How Disappointment Can Lead Us to Love

Happy Valentine's Day! This day is either a favorite of yours, or the most dreaded day of the year... Depends, doesn't it? This year, on this day, we're celebrating long-love with a focus on "old marriage." Read on as Dorothy Greco shares a vital lesson for lasting love. And by the way, I love YOU, dear one. And God loves you deeply, passionately and no-matter-what.


How Disappointment Can Lead Us to Love

By Dorothy Greco

Months before my tenth anniversary, I began to daydream about our upcoming celebratory getaway. My husband and I would eat dinners by candlelight, give each other extravagant presents, walk along the beach, and of course make love each night. As Christopher has learned, I'm fluent in all five love languages, and on important events, such as birthdays and anniversaries, I want to experience as many as possible. When the weekend finally arrived, I was nearly giddy as we drove away.

That lasted about three hours. I was so eager to receive his gift that not long after we settled into the bed-and-breakfast, I suggested we exchange presents. He slid his hand into his bag and pulled out - wait for it - a card and a pen and sat down to write. On the day of our anniversary. I watched him and thought, Ten years wasn't enough time to prepare for this date? My giddiness morphed into anxiety.

He wasn't unprepared: he had written a poem for me. As he began to read it, my emotions tangled around themselves like a ball of discarded fishing line. My inner dialogue went something along the lines of, A poem? I wasn't expecting a poem. I wanted something tangible. After ten years, how could he not know that? Instead of joyfully kicking off our second decade, this weekend began a painful and disconcerting season. (Just for the record, I've repented for my selfish ingratitude.)

Though we were not conflict rookies, the intensity and stickiness of our anger unnerved us. It was as if this fight somehow epitomized every deficit in our marriage. For months, we hid in our foxholes and lobbed verbal grenades at each other. When we finally reached out to friends, they helped us to realize we had been avoiding and minimizing our disappointments. As a result, we never learned what these feelings were trying to teach us and endlessly looped around the same half-dozen fights. Sound familiar?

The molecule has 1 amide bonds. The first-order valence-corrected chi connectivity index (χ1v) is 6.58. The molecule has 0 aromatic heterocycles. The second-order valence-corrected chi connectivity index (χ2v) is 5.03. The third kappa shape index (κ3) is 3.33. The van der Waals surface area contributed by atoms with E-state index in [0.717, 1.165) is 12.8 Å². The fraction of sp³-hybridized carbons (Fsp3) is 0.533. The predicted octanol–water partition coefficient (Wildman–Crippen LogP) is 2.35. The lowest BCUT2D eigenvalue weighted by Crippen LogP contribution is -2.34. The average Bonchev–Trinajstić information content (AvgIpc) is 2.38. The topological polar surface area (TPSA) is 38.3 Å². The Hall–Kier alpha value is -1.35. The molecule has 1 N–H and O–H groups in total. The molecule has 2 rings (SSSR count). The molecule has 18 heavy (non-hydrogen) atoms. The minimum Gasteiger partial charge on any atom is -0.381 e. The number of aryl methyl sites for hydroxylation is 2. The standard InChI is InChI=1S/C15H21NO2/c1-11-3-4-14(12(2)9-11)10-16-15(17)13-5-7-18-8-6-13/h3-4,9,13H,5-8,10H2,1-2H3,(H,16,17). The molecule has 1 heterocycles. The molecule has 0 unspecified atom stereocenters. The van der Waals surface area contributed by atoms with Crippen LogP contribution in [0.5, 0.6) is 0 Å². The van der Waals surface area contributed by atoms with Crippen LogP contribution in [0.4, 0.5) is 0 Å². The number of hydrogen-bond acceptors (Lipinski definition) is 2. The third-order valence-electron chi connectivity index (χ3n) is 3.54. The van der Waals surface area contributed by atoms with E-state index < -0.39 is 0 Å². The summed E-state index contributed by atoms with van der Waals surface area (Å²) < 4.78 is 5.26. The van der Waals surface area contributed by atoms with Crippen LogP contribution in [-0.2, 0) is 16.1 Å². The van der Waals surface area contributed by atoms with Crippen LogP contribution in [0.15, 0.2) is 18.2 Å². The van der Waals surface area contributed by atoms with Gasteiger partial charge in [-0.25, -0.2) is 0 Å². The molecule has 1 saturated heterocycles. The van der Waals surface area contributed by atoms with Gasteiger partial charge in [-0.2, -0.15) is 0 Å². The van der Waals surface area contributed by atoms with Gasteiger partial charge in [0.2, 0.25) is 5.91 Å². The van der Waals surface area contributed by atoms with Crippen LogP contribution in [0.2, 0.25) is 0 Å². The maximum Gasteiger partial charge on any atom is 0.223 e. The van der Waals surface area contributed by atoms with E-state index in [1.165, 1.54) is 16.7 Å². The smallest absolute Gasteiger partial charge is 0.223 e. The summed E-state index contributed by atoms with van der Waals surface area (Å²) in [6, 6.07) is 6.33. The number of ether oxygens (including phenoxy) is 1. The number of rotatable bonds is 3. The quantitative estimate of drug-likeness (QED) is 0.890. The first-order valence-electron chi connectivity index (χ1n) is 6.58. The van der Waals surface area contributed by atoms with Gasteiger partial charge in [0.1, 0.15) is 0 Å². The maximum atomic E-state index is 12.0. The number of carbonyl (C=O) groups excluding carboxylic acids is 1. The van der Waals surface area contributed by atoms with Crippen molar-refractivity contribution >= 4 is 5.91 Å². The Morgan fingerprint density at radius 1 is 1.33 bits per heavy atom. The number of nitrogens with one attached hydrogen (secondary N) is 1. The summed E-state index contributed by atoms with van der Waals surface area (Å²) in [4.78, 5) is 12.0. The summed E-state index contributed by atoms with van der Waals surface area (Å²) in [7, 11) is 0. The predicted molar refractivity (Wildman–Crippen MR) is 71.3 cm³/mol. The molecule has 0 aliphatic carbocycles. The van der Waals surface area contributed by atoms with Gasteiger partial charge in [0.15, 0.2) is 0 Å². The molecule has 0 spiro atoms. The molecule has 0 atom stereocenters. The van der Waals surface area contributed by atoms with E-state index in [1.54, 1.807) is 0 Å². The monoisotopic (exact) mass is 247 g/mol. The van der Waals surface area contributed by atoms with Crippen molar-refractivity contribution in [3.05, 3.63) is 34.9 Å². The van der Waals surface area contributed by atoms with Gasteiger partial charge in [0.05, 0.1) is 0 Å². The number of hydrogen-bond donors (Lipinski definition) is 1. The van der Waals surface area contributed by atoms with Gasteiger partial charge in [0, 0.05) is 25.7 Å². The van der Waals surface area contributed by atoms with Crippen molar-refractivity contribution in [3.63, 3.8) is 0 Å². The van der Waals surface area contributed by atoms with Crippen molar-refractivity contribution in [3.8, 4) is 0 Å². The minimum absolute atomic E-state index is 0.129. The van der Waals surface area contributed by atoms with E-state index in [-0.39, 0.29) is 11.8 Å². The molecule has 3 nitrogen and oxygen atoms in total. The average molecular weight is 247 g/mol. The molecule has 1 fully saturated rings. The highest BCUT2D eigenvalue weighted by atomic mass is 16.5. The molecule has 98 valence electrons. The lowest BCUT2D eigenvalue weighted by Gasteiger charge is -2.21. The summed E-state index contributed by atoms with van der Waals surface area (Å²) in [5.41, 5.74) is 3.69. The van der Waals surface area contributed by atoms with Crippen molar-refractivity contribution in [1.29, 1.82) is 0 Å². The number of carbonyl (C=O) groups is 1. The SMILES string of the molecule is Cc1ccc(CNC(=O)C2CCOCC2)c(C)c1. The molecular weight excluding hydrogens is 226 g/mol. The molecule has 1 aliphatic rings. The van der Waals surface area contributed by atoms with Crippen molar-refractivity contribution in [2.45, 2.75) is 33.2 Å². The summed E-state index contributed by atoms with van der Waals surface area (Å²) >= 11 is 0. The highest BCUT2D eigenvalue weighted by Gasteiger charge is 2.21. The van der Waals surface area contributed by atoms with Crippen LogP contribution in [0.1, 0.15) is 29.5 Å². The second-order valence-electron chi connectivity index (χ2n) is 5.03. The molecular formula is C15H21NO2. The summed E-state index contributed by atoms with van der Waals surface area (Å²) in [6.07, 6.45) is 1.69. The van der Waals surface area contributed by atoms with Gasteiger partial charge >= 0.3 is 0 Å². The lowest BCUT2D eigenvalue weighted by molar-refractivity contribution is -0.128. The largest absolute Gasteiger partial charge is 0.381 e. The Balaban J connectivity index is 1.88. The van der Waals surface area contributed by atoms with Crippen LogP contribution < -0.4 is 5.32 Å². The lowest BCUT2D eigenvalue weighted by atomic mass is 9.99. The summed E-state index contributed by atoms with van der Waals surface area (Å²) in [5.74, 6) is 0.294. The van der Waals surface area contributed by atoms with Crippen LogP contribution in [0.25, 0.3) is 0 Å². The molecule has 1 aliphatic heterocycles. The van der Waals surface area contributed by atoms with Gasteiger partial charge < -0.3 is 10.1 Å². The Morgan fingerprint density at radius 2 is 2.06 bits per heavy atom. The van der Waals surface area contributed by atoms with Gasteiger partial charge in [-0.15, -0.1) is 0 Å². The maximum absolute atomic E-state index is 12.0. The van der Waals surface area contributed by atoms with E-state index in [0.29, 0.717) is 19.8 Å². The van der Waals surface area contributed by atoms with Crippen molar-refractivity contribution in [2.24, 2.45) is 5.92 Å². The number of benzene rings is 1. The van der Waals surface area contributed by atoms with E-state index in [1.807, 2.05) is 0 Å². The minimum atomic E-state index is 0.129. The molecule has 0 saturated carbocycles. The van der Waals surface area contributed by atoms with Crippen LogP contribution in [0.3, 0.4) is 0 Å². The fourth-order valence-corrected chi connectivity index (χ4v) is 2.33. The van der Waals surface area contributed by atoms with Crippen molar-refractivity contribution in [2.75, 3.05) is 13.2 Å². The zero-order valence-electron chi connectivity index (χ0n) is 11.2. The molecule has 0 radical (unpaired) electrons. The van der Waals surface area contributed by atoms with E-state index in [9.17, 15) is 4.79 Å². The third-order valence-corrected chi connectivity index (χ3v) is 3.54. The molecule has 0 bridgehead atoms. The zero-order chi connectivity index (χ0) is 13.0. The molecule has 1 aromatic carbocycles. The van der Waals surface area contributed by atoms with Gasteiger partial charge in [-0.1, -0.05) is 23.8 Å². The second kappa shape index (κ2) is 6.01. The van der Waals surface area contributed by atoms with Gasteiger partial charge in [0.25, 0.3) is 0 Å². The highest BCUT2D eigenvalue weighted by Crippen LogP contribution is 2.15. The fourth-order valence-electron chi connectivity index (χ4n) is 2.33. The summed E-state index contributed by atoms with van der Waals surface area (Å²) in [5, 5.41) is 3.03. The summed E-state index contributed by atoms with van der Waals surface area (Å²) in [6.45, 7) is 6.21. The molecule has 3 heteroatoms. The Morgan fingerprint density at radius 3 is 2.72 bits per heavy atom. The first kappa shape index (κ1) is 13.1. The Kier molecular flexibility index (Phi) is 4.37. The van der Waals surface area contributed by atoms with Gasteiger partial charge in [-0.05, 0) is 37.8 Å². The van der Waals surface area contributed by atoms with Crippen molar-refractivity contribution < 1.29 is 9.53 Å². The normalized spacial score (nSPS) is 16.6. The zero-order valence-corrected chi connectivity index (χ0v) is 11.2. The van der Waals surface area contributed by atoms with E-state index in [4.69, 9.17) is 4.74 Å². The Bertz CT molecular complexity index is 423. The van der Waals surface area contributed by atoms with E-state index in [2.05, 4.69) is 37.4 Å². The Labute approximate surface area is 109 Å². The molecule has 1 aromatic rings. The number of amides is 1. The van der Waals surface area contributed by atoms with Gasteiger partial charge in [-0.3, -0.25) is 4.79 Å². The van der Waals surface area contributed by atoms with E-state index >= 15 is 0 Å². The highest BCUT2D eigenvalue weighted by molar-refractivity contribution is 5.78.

In the context of marriage, if we find ourselves habitually disappointed, we have four options: divest and/or quit, pretend that everything is fine (which is dishonest), try to change our spouses (which never works), or ask God to use the disappointment as a catalyst to transform us so that we can love our spouse independent of their behavior. If we want our marriages to thrive, we really only have one choice.

Rather than continuing to blame Christopher, I asked the Lord to help me do three things: repent of any unfair expectations, appreciate Christopher's strengths, and develop reality-based expectations. Of these three objectives, developing reality-based expectations has been the most difficult. (Just because I want or need something does not mean my husband can provide it.)

These prayers have paid off. We recently celebrated our 25th anniversary and I'm happy to say, we did not fight. As I've learned to recognize and let go of my unrealistic expectations, I've also learned how to accept and love Christopher for the good gift that he is. This is not denial masquerading as faith: it's what true love looks like.

Dorothy Greco writes on how following Jesus is meant to change everything. You can find more of her work on her website ( or by following her on Facebook (Words & Images by Dorothy Greco). She is the author of Making Marriage Beautiful: Lifelong Love, Joy, and Intimacy Start with You.

This article was adapted from Making Marriage Beautiful (David C. Cook, 2017). Used with permission.

Flower Photo Credit: Dorothy Greco.

© Elisa Morgan 2020

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